News

News Type
Year
Month
  • Robots That Can Sweat to Lower Temperature
    Robots That Can Sweat to Lower Temperature
    Thu, April 02, 2020
    FOE alum Robert Shepherd at Cornell University has engineered the first soft robotic muscle that can internally cool robot components (hands) using liquids, as opposed to bulky fans with motors.
  • Engineering for COVID-19
    Engineering for COVID-19
    Mon, March 30, 2020
    FOE alumni Sam Graham and Devesh Ranjan at Georgia Tech are engineering medical device and protective gear solutions to address the COVID-19 crisis.
  • AI Can Now Read Emotions - Should It?
    AI Can Now Read Emotions - Should It?
    Thu, March 26, 2020
    Christoffer Heckman (USFOE 2019) at the University of Colorado Boulder warns of the fairness, accountability, transparency, and ethical (“FATE”) flaws inherent in artificial intelligence that reads emotions.
  • Flexible Wearables
    Flexible Wearables
    Thu, March 12, 2020
    Mehmet Ozturk (USFOE 1996) at North Carolina State University is engineering a device to convert body heat into power for wearables that approach the efficiency of rigid devices, which have traditionally outperformed flexible counterparts in harvesting body heat.
  • Collecting Solar Energy During the Night
    Collecting Solar Energy During the Night
    Mon, March 09, 2020
    FOE alum Jeremy Munday at the University of California, Davis is engineering prototypes of nighttime solar cells that can generate small amounts of power and hopes to improve their power output and efficiency.
  • Ethanol's Effect on Climate Change
    Ethanol's Effect on Climate Change
    Thu, March 05, 2020
    The University of Minnesota's Jason Hill (GAFOE 2013) maintains that the complete cycle of ethanol production — from land use to corn refining to increased sales of cheap fuel that increase driving — adds more greenhouse gases to the environment.
  • Laurie Garrow, on Air Taxis
    Laurie Garrow, on Air Taxis
    Mon, March 02, 2020
    Civil engineer Laurie Garrow at the Center for Urban and Regional Air Mobility at Georgia Tech says 5G connectivity will allow us to design air taxis and move toward autonomous aircraft control.
  • Gregory Washington to Become President of GMU
    Gregory Washington to Become President of GMU
    Thu, February 27, 2020
    Coming from the University of California, Irvine, Gregory Washington (USFOE 2004) has been named the next president of George Mason University, as universities are starting to view engineering as a discipline that intersects with other fields, including sociology, business, and the humanities.
  • Preventing Arrhythmia After Heart Attack
    Preventing Arrhythmia After Heart Attack
    Mon, February 24, 2020
    Since identifying a genetic pathway that causes some individuals to develop an abnormal heart rhythm after experiencing a heart attack, Adam Engler (USFOE 2015) at the University of California, San Diego has been engineering a drug candidate that can block the pathway.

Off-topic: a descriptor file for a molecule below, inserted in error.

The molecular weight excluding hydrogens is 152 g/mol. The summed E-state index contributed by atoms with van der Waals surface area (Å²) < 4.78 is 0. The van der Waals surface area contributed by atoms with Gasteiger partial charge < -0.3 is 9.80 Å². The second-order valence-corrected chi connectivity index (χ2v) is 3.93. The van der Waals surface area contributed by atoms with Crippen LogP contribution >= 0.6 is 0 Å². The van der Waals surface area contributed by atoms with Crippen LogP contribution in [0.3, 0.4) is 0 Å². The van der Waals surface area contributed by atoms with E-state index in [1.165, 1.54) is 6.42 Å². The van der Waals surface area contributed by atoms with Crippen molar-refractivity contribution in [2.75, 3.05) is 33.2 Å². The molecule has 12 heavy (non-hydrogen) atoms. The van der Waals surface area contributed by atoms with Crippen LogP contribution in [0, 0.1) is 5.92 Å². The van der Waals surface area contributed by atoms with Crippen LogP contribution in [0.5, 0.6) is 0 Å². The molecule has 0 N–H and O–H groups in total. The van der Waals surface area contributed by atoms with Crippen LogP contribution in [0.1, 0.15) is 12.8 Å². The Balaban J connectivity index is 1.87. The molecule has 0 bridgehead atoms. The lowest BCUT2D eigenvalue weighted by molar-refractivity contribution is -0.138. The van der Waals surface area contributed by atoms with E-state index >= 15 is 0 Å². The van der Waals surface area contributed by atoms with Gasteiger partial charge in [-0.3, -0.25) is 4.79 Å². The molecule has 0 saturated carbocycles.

• Bridges at Risk from Climate Change
    Bridges at Risk from Climate Change
    Thu, February 20, 2020
    Civil engineer and FOE alum Hussam Mahmoud at Colorado State University reports that 25% of 90,000 bridges are susceptible to temperature variations, making them more likely to fail because of climate change.
  • L’Oréal-UNESCO For Women in Science Award
    L’Oréal-UNESCO For Women in Science Award
    Thu, February 13, 2020
    NAE member and FOE alum Kristi Anseth at the University of Colorado, Boulder has been recognized for her outstanding contribution in converging engineering and biology to develop innovative biomaterials that help tissue regeneration and drug delivery.
  • PigeonBot Brings Aircraft Closer to Feathered Flight
    PigeonBot Brings Aircraft Closer to Feathered Flight
    Thu, February 06, 2020
    Stanford University's David Lentink (USFOE 2016) has engineered a radio-controlled "PigeonBot" with wings made with 40 real feathers, bringing us closer to building an aircraft that can fly as nimbly as birds, whose morphable wings allow for faster, tighter turns and more efficient gliding.
  • Living Concrete Made From Bacteria
    Living Concrete Made From Bacteria
    Mon, February 03, 2020
    The University of Colorado Boulder's Wil Srubar (USFOE 2017) is engineering bacteria that has mechanical properties similar to concrete but that can continue to grow at exponential rates and could make energy-intensive concrete production more environmentally friendly utilizing photosynthesis.
  • What Happens at the US Frontiers of Engineering Symposium?
    What Happens at the US Frontiers of Engineering Symposium?
    Thu, January 30, 2020
    Read papers from the 2019 US FOE online, or purchase the publication in print. Included is leading-edge research in Advanced Manufacturing in the Age of Digital Transformation; Engineering the Genome; Self-Driving Cars: Technology and Ethics; and Blockchain Technology.